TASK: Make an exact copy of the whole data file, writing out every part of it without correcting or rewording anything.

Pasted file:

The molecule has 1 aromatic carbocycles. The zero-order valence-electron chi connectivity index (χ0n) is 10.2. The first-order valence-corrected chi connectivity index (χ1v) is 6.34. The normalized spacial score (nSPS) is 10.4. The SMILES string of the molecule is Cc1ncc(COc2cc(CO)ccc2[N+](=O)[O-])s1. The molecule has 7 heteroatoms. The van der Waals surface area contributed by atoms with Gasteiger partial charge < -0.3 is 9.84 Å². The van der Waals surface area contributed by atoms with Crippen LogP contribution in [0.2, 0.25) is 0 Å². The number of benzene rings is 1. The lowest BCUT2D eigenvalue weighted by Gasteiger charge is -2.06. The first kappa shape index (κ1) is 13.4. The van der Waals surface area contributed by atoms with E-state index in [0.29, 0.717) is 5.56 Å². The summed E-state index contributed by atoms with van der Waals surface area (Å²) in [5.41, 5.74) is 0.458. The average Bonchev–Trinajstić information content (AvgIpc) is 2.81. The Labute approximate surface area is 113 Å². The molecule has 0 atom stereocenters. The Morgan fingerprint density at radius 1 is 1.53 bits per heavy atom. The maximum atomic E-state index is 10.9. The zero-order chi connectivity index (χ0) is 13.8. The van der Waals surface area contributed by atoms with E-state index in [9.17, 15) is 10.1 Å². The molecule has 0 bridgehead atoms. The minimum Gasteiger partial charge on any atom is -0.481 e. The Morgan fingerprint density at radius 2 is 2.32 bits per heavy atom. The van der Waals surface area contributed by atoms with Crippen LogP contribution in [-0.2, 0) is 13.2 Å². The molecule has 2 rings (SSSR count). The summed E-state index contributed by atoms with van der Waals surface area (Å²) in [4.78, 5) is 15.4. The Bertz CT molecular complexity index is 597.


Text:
The molecule has 1 aromatic carbocycles. The zero-order valence-electron chi connectivity index (χ0n) is 10.2. The first-order valence-corrected chi connectivity index (χ1v) is 6.34. The normalized spacial score (nSPS) is 10.4. The SMILES string of the molecule is Cc1ncc(COc2cc(CO)ccc2[N+](=O)[O-])s1. The molecule has 7 heteroatoms. The van der Waals surface area contributed by atoms with Gasteiger partial charge < -0.3 is 9.84 Å². The van der Waals surface area contributed by atoms with Crippen LogP contribution in [0.2, 0.25) is 0 Å². The number of benzene rings is 1. The lowest BCUT2D eigenvalue weighted by Gasteiger charge is -2.06. The first kappa shape index (κ1) is 13.4. The van der Waals surface area contributed by atoms with E-state index in [0.29, 0.717) is 5.56 Å². The summed E-state index contributed by atoms with van der Waals surface area (Å²) in [5.41, 5.74) is 0.458. The average Bonchev–Trinajstić information content (AvgIpc) is 2.81. The Labute approximate surface area is 113 Å². The molecule has 0 atom stereocenters. The Morgan fingerprint density at radius 1 is 1.53 bits per heavy atom. The maximum atomic E-state index is 10.9. The zero-order chi connectivity index (χ0) is 13.8. The van der Waals surface area contributed by atoms with E-state index in [9.17, 15) is 10.1 Å². The molecule has 0 bridgehead atoms. The minimum Gasteiger partial charge on any atom is -0.481 e. The Morgan fingerprint density at radius 2 is 2.32 bits per heavy atom. The van der Waals surface area contributed by atoms with Crippen LogP contribution in [-0.2, 0) is 13.2 Å². The molecule has 2 rings (SSSR count). The summed E-state index contributed by atoms with van der Waals surface area (Å²) in [4.78, 5) is 15.4. The Bertz CT molecular complexity index is 597.